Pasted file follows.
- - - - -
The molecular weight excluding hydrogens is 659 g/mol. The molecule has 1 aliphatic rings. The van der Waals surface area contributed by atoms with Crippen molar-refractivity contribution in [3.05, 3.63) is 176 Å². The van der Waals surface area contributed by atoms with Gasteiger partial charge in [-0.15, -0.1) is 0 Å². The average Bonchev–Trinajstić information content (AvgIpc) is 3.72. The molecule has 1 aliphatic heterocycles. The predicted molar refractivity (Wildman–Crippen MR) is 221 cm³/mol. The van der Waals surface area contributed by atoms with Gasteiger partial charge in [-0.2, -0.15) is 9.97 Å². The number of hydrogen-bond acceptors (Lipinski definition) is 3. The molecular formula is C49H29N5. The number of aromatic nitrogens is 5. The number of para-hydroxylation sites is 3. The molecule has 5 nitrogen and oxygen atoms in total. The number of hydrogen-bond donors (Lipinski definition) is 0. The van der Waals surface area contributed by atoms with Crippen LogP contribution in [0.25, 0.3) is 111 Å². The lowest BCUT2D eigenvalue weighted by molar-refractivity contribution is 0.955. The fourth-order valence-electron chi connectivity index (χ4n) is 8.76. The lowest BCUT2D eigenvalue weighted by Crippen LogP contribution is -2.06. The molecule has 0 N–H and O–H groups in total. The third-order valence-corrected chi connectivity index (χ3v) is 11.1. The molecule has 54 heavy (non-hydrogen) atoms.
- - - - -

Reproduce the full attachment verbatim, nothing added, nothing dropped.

The molecular weight excluding hydrogens is 659 g/mol. The molecule has 1 aliphatic rings. The van der Waals surface area contributed by atoms with Crippen molar-refractivity contribution in [3.05, 3.63) is 176 Å². The van der Waals surface area contributed by atoms with Gasteiger partial charge in [-0.15, -0.1) is 0 Å². The average Bonchev–Trinajstić information content (AvgIpc) is 3.72. The molecule has 1 aliphatic heterocycles. The predicted molar refractivity (Wildman–Crippen MR) is 221 cm³/mol. The van der Waals surface area contributed by atoms with Gasteiger partial charge in [-0.2, -0.15) is 9.97 Å². The number of hydrogen-bond acceptors (Lipinski definition) is 3. The molecular formula is C49H29N5. The number of aromatic nitrogens is 5. The number of para-hydroxylation sites is 3. The molecule has 5 nitrogen and oxygen atoms in total. The number of hydrogen-bond donors (Lipinski definition) is 0. The van der Waals surface area contributed by atoms with Crippen LogP contribution in [0.25, 0.3) is 111 Å². The lowest BCUT2D eigenvalue weighted by molar-refractivity contribution is 0.955. The fourth-order valence-electron chi connectivity index (χ4n) is 8.76. The lowest BCUT2D eigenvalue weighted by Crippen LogP contribution is -2.06. The molecule has 0 N–H and O–H groups in total. The third-order valence-corrected chi connectivity index (χ3v) is 11.1. The molecule has 54 heavy (non-hydrogen) atoms.